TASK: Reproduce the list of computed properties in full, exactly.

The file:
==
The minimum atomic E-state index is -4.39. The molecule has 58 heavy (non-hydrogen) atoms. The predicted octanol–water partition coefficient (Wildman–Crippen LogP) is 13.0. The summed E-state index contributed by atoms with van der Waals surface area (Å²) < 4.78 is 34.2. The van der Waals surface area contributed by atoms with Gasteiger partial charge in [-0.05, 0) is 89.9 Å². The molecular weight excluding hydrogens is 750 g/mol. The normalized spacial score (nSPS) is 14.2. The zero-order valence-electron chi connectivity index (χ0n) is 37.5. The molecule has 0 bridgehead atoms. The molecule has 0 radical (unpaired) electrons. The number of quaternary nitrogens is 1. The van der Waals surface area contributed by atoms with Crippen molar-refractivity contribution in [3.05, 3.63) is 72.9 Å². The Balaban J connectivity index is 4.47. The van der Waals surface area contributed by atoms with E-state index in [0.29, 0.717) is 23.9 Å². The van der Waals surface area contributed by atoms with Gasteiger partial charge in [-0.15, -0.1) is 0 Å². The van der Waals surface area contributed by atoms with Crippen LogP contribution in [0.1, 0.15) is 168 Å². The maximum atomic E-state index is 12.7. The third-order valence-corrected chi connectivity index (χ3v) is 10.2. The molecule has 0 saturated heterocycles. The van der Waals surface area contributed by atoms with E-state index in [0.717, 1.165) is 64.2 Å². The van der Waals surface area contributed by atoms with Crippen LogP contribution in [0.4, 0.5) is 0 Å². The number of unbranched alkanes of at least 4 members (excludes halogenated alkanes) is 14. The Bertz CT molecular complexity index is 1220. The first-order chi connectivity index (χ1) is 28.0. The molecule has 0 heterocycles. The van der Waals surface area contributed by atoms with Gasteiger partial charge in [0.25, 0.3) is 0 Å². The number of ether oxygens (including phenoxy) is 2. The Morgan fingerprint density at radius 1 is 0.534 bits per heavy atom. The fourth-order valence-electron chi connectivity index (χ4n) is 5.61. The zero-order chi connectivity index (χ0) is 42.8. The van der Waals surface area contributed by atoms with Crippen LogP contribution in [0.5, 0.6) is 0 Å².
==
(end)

The minimum atomic E-state index is -4.39. The molecule has 58 heavy (non-hydrogen) atoms. The predicted octanol–water partition coefficient (Wildman–Crippen LogP) is 13.0. The summed E-state index contributed by atoms with van der Waals surface area (Å²) < 4.78 is 34.2. The van der Waals surface area contributed by atoms with Gasteiger partial charge in [-0.05, 0) is 89.9 Å². The molecular weight excluding hydrogens is 750 g/mol. The normalized spacial score (nSPS) is 14.2. The zero-order valence-electron chi connectivity index (χ0n) is 37.5. The molecule has 0 bridgehead atoms. The molecule has 0 radical (unpaired) electrons. The number of quaternary nitrogens is 1. The van der Waals surface area contributed by atoms with Crippen molar-refractivity contribution in [3.05, 3.63) is 72.9 Å². The Balaban J connectivity index is 4.47. The van der Waals surface area contributed by atoms with E-state index in [0.29, 0.717) is 23.9 Å². The van der Waals surface area contributed by atoms with Gasteiger partial charge in [-0.15, -0.1) is 0 Å². The van der Waals surface area contributed by atoms with Crippen LogP contribution in [0.1, 0.15) is 168 Å². The maximum atomic E-state index is 12.7. The third-order valence-corrected chi connectivity index (χ3v) is 10.2. The molecule has 0 saturated heterocycles. The van der Waals surface area contributed by atoms with E-state index in [0.717, 1.165) is 64.2 Å². The van der Waals surface area contributed by atoms with Crippen LogP contribution in [0.4, 0.5) is 0 Å². The number of unbranched alkanes of at least 4 members (excludes halogenated alkanes) is 14. The Bertz CT molecular complexity index is 1220. The first-order chi connectivity index (χ1) is 28.0. The molecule has 0 heterocycles. The van der Waals surface area contributed by atoms with Gasteiger partial charge in [0.25, 0.3) is 0 Å². The number of ether oxygens (including phenoxy) is 2. The Morgan fingerprint density at radius 1 is 0.534 bits per heavy atom. The fourth-order valence-electron chi connectivity index (χ4n) is 5.61. The zero-order chi connectivity index (χ0) is 42.8. The van der Waals surface area contributed by atoms with Crippen LogP contribution in [0.5, 0.6) is 0 Å².